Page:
Anyone for a single-payer system???? I'm in.

Sunday, March 22, 2015

Money as the Enemy

Dr. Danielle Ofri is a practicing physician, as well as a prolific author. She writes often about medicine and the practice thereof.  She recently penned a thoughtful (they always are thoughtful) article about the increasing role money plays in medicine and the delivery of health care. She begins below:

"In mid-January a patient called me from her pharmacy, frantic. Her asthma inhalers came to $168—a sum that she hadn’t been prepared for. But she can’t live without those inhalers, so she withdrew cash from her meager savings account and skipped her blood pressure pills for that month.

This is such a familiar story by now that it hardly makes news. Yet it is tragic, every single time.  Beyond the fact that it is monstrously cost ineffective, there is something just plain wrong about it.

Money, of course, cannot be ignored in medicine. But just because money is a realistic consideration in medicine, doesn’t mean that we have to blindly accept all the consequences..."

Read her full article here:


I often respond to Dr. Ofri, because I find her articles both stimulating and thought-provoking. My response is as follows:

You are correct when you assert that earning money is not in itself an evil thing. But it is that same old saw, “guns don’t kill people, people kill people.” And I could add, “Alcohol doesn't kill people, people with too much alcohol kill people.”
Why do these three things all say the same thing? Because excess is itself a bad thing.  Is big bad? Well no, but too big is bad.  When an entity, a bank for example, becomes “too big to fail”, then it must be judged too big to exist and should be broken up.
Money in the medical system is not in and of itself bad, but in the pursuit of more and more money, the chase begins to crowd out the central purpose of the system.  As money begins to dominate any system, the other relevant criteria of “goodness” are moved aside. We understand that corporations exist to earn money, and that means drug companies, insurance companies, medical device manufacturers, hospitals, and, even medical practitioners.  They all wish to make money.  Yet, in this vast system, if the health and well-being of people—patients—in the system becomes lost, a casualty of the financial aspects, then the entire system becomes meaningless. That is when money becomes the central evil—when it drives out the main purpose of any system.  In health care, the central purpose of the system is to maintain a full population at its expected state of health and well-being.  When folks are trading off one element of the system –say drugs to control blood pressure—in order to obtain and use another element—say asthma medication, then that system is by definition operating suboptimally.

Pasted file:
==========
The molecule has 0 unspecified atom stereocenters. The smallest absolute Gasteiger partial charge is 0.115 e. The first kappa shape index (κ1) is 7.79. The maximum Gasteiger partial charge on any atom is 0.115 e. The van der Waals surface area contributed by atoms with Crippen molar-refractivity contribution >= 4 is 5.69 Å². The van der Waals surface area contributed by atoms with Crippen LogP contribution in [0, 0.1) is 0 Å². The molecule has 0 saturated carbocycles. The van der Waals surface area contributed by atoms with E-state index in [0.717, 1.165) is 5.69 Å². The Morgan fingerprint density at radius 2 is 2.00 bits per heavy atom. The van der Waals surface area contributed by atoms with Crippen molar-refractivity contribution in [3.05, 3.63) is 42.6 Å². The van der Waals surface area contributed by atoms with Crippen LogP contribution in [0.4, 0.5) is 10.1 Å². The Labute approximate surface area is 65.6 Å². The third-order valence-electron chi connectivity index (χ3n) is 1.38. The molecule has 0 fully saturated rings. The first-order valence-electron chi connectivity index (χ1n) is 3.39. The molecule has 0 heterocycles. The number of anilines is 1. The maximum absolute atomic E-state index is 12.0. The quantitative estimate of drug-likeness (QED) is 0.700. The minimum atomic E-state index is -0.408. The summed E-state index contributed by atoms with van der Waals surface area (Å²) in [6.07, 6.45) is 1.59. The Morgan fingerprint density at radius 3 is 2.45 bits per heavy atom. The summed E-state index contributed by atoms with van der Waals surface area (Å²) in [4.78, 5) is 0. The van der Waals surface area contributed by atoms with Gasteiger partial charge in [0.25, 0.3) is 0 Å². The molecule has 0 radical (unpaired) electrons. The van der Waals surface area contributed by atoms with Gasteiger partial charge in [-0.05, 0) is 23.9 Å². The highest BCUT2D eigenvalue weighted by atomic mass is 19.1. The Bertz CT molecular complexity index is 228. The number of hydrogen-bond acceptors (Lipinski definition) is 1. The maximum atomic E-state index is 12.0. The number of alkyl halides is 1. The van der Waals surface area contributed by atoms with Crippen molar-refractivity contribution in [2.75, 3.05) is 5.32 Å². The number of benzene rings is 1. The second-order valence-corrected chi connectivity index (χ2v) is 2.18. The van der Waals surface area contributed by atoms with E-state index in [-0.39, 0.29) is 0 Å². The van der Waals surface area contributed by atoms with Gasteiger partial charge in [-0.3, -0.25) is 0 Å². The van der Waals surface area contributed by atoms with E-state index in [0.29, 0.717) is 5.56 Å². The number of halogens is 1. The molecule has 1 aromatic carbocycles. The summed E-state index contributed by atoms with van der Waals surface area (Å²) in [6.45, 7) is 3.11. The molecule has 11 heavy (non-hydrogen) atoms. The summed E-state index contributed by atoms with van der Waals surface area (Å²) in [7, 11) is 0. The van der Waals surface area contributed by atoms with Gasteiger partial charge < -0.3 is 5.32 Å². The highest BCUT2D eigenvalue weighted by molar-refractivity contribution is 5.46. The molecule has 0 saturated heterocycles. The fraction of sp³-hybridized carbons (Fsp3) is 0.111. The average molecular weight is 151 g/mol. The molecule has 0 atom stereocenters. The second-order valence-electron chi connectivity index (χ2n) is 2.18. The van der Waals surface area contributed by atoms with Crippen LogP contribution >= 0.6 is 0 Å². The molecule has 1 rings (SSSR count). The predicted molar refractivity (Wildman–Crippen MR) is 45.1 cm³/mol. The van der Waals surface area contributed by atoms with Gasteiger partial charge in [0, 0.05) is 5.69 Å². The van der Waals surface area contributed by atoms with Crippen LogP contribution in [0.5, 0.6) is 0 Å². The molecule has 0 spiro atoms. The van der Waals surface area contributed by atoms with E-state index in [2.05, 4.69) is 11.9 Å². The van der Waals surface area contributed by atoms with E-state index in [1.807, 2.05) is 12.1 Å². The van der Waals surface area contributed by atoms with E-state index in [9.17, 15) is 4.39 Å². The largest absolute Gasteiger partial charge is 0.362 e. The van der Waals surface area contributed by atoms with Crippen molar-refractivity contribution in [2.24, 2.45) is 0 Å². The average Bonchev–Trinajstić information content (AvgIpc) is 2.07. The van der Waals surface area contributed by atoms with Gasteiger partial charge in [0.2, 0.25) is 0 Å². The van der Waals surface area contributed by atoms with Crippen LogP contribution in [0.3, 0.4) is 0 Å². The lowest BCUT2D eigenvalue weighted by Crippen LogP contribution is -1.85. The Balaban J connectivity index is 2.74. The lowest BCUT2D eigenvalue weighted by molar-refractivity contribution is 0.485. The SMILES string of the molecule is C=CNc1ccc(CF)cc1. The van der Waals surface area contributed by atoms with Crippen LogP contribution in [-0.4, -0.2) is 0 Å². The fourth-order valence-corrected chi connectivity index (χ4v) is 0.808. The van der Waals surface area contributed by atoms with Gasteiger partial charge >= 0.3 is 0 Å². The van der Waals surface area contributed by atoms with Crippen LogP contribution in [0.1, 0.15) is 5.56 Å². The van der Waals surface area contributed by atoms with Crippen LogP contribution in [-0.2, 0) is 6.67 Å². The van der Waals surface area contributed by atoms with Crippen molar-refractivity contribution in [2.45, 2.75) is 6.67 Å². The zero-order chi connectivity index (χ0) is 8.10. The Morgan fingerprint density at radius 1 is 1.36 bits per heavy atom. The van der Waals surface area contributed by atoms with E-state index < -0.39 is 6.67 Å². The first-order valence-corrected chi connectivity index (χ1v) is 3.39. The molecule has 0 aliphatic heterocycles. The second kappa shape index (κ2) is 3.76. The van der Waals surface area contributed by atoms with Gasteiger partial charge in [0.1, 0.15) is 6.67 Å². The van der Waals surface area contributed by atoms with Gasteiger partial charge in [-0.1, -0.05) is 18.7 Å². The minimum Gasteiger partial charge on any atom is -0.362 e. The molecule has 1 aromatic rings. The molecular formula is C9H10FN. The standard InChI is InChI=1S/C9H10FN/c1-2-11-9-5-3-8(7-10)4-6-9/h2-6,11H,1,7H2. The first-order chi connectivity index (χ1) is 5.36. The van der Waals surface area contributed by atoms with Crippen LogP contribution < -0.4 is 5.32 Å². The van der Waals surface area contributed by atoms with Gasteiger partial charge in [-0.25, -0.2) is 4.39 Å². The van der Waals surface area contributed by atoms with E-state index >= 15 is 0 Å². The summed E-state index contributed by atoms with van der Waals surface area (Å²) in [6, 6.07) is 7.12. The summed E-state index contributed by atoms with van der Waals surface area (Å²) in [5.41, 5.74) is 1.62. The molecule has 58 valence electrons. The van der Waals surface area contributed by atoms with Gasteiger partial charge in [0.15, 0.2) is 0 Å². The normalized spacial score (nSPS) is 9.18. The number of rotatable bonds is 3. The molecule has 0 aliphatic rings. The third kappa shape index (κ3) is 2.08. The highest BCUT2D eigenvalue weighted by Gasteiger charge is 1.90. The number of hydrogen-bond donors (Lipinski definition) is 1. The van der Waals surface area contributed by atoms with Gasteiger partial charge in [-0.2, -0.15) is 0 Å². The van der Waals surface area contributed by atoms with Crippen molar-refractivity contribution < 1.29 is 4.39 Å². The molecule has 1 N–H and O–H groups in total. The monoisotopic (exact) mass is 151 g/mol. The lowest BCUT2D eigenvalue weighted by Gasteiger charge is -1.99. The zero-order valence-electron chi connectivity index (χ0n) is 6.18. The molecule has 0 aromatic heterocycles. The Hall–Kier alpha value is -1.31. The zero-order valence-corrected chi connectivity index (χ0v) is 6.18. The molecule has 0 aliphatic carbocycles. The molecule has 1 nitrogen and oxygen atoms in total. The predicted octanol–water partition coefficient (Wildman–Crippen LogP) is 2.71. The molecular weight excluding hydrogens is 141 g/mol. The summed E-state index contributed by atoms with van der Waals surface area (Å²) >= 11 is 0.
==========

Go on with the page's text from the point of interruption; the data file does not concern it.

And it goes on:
But I should add at this point that all of our systems in this country have moved in that direction. We are trading off optimal performance in order to either reduce cost, or increase income/profits. You can observe this phenomenon in system after system. In the broad range of consumer products, by shifting to a single criterion—cost—we have opted for a consumer product system in which we produce garbage in China for sale in America, regardless of the consequences in terms of performance. Quality in this system is no longer a relevant criterion.  Reliability is nearly irrelevant.
In perhaps the most egregious example of this phenomenon, Banking, the pursuit of ever greater profit margins and ever greater CEO salaries and bonuses, we have produced an almost completely useless system that operates at the “out-of-control” stage almost continually.
In Education, we have begun to dismantle a system that has worked reasonably well over a very long time period, and we are shifting to systems that, not only do not work as well, but almost by definition are seriously flawed systems, because they favor money over performance.  In that system, we have begun to rid ourselves of the task of educating our population. Why? Because it costs money, and, not coincidentally, it produces a population capable of thinking and potentially rejecting the politicians who favor money over performance.
And so it goes. Money has become not merely the most important criterion in our systems, but is closing in on becoming the sole criterion, with all other criteria being relegated to nominal performance criteria.
And the saddest part? This has been happening with relatively little outrage on the part of the affected population.  We are all sitting around, sucking our collective thumbs, while distracting ourselves with video games, Facebook, Twitter, and March Madness.   Meanwhile, the 0.1% continue to acquire all the available money in the world, while we sink into a morass of our own making.